AS CHARLES MUSSER has demonstrated in a pioneering and penetrating essay, the travel genre was "one of the most popular and developed" genres in early film. 1 In terms of pure numbers of productions it could rank with any other form of filmmaking until about 1906. And as Musser and others have shown, it is perhaps the genre of early film that is most clearly prepared for by precinematic practice. 2 Musser's careful research into the precinematic lantern slide illustrated travel lectures of John L. Stoddard and Burton Holmes establishes that the travel film grew directly out of this form. In fact, one would be hard pressed to make a definitive separation between the two, since travel lecturers like Burton Holmes adopted motion pictures as a natural extension of the lantern slides he was already using, and soon after the invention of cinema he simply introduced films into his lectures, interspersing moving and still images. Travel films became absorbed so smoothly into the travel lecture that the older practices of lecture and explanation adapted to the new technology without a major adjustment. However, we must approach such films with caution. "Foreign views" portray not only a distant site but also a particular point of view, one from outside the land viewed. This chapter explores this tourist viewpoint as embodied in early travel films, examining both the forms this viewpoint takes, the discourses that surrounded it, and its place within a peculiarly modern experience in which the role of images has taken on a new dimension. I believe that early travel films display a mode of perception.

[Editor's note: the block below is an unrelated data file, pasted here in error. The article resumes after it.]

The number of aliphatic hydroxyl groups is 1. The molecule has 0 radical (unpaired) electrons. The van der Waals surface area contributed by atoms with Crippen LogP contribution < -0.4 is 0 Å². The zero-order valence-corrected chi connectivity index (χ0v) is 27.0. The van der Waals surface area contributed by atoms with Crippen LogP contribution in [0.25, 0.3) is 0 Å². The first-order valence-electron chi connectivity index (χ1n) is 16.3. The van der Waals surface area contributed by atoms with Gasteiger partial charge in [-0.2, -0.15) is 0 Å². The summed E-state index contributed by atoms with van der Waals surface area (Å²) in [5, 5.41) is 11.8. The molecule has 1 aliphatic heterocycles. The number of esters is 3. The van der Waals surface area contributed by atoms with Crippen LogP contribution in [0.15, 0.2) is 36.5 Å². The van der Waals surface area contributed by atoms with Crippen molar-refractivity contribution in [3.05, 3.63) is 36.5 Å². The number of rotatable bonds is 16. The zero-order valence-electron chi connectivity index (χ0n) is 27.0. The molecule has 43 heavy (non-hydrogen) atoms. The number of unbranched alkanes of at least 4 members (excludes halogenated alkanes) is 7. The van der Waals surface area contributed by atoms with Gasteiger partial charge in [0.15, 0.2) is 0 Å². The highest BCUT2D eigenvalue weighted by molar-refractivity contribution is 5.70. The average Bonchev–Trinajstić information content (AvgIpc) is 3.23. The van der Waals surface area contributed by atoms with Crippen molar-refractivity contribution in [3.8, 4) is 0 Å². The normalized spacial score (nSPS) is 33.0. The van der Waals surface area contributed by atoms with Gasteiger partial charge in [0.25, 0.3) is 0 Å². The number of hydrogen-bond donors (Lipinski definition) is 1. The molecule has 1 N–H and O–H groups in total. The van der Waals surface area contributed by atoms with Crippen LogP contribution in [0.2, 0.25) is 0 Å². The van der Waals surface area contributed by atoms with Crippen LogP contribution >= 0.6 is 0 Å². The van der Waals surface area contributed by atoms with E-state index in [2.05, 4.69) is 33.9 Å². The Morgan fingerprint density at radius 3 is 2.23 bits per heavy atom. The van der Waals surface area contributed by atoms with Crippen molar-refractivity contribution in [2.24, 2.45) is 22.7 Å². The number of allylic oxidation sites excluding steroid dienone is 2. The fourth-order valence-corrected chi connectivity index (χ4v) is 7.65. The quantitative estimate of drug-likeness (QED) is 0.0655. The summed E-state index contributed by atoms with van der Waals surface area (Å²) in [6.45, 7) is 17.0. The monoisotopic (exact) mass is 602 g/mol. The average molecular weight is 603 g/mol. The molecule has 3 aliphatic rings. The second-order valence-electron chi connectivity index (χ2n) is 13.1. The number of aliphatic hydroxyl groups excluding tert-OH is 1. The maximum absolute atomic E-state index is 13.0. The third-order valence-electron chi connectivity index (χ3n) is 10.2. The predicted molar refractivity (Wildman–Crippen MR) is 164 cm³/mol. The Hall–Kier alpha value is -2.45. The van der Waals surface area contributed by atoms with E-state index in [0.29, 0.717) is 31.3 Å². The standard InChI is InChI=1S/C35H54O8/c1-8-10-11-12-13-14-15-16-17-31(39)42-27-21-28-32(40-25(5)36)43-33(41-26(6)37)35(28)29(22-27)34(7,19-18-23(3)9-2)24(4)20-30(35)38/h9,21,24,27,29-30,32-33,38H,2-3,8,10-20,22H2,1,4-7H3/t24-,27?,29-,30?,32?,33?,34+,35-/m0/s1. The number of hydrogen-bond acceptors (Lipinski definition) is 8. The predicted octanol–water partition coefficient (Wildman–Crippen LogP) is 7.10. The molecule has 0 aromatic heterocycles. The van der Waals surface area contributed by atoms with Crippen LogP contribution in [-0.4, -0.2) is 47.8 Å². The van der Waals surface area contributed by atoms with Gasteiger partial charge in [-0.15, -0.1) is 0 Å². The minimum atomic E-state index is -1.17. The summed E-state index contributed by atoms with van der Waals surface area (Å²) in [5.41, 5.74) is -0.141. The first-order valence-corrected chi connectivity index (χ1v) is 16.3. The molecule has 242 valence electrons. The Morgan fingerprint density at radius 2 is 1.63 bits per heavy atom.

Travel films share with other forms of early cinema an enormous range of exhibition contexts. While travel films as illustration for a lecture may have been their privileged mode (and one with enough status and popularity to permanently influence the way travel films were made and understood), such films were also shown as brief segments in a variety format of mixed genres (in the earliest years of exhibition), projected in special theaters designed as railway cars or other means of transportation (e.g., the Hale's Tours in 1905- 1906), or shown as multi-shot